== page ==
Originally published at https://www.postwrestling.com/2019/04/02/under-the-big-top-a-look-at-all-japan-pro-wrestlings-2019-champion-carnival/
Under the Big Top – A look at All Japan Pro Wrestling’s 2019 Champion Carnival
by WH Park
The Champion Carnival is All Japan’s annual round-robin league tournament and the biggest event on their touring schedule. Winning the Champion Carnival is one of the most prestigious honors in Japanese wrestling and a shot at the Triple Crown Champion is one of the prizes.
Last year’s Carnival was a very successful event for AJPW – both in the ring and at the box office. A large part of that was the number of intriguing match-ups offered to fans by booking outside talents like Naomichi Marufuji, Yuji Hino, and Shingo Takagi.
Unfortunately, for a variety of reasons none of those wrestlers will be participating in this year’s tournament. Instead, we’ll have outside talents like Yuji Okabayashi, Daichi Hashimoto and Takashi Yoshida. This year will also see a larger number than usual of foreign talent making their debuts in the Carnival like Gianni Valletta, Sam Adonis, and Joel Redman.
Let’s look at each participant and see what their chances are for winning.
Yuma Aoyagi (23)
Debuted in December of 2014 against Kento Miyahara after only 8 months of training in the All Japan dojo.
He’s been allied with both Miyahara and long-time tag partner Naoya Nomura in the Nextream stable for several years. Aoyagi and Nomura were the All-Asia Tag Team champions until Nomura abruptly left Nextream and dissolved their partnership.
He’s one of the most popular young wrestlers on the roster and this is his first time in the Carnival. It’s unlikely he’ll win his block, but I predict a good showing and some key wins over big names.
Shuji Ishikawa (43)
Trained in the DDT dojo and made his debut in 2003. He wrestled in both DDT and the Big Japan Pro Wrestling deathmatch division for a large part of his early career. He made his first appearance for All Japan in 2015 as a freelancer.
Ishikawa would be a mainstay on the mid-card until 2017 when he entered and won his first Champion Carnival. Off the heels of that win, he would challenge and defeat Kento Miyahara to become the Triple Crown Champion. He would hold the belt for 3 months during which time he solidified his position as a top guy in the company
He is one-half of the current World Tag Team champion team of The Violent Giants with Suwama. He should do well overall in his block but has only an outside chance of winning the whole thing.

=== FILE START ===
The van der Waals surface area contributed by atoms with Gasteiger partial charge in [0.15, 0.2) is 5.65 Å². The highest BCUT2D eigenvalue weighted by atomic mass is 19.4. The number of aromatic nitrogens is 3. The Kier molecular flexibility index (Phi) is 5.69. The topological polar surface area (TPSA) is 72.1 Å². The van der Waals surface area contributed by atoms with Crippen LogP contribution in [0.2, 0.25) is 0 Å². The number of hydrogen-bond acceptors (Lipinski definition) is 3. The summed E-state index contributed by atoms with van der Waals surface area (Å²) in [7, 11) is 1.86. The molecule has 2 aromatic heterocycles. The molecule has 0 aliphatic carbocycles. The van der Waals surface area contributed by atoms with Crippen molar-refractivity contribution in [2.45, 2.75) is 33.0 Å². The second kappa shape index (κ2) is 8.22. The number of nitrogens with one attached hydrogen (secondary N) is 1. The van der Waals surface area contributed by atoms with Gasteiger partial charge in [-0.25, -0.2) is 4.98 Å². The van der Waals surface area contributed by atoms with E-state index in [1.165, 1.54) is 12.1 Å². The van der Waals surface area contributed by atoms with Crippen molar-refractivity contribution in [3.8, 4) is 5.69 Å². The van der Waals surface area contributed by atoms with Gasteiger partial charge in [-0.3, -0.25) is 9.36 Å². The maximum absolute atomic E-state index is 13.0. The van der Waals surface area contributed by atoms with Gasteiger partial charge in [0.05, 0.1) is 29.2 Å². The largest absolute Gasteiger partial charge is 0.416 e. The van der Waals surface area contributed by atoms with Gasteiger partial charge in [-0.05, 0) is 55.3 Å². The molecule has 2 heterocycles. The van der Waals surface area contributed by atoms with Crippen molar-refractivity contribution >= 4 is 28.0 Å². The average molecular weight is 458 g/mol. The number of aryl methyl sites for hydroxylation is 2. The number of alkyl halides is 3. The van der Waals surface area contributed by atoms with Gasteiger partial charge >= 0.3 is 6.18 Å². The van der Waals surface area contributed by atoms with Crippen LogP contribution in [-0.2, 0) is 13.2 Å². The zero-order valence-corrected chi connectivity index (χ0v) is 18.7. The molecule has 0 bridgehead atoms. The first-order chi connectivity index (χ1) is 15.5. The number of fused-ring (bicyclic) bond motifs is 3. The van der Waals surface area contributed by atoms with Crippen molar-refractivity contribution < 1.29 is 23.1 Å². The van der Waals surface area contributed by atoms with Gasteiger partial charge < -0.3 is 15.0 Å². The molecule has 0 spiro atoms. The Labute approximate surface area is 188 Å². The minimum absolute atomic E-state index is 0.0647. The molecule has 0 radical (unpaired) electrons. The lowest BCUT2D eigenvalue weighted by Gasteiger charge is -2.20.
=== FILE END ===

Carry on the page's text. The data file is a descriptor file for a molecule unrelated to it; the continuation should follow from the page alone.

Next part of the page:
Dylan James (27)
James is a New Zealand native that was trained by Bubba Ray and D-Von Dudley. He started working in Japan straight away in the Zero-ONE promotion. He would wrestle primarily in Zero-ONE until going full-time with All Japan last year
James had a good showing in his first Carnival last year finishing with 6 points and getting wins over Zeus and Suwama. I think he’ll have a similar showing this year and has at least a decent chance of winning his block as the company seems to be firmly behind him.
Atsushi Aoki (41)
A last-minute replacement for the injured Kengo Mashimo.
One of the main people in All Japan’s Junior division and in their office. He’s pretty much a plug-in and play guy they could slot in for Mashimo on such short notice. I figure Jun Akiyama can book Aoki with similar, if not the same, results that they planned for Mashimo who I didn’t figure to win A Block at all.
Kento Miyahara (30)
Miyahara is the current Triple Crown champion, the proverbial ace of All Japan, and on the short list of the best wrestlers in the world at this point.
Miyahara will be entering his sixth Champion Carnival and since winning his first Triple Crown has always been a favorite to win it. But somehow the Carnival remains the one accolade that he hasn’t achieved yet.
He’s been having a stellar year so far with high-level title defenses against KAI, Suwama, and Naoya Nomura. He also teamed with Daisuke Sekimoto to face Hiroshi Tanahashi and Yoshitatsu at the Giant Baba Memorial show in February. He could be riding this momentum and finally add Champion Carnival winner to his already impressive resume.
Yuji Okabayashi (36)
Okabayashi is one of the biggest stars in Big Japan and is one-half of one of the most successful Japanese tag teams in recent years with Daisuke Sekimoto. He and Sekimoto lost the World Tag Team titles back to the Violent Giants in an excellent match.
He will be entering his first Carnival this year and finally getting a singles push in All Japan.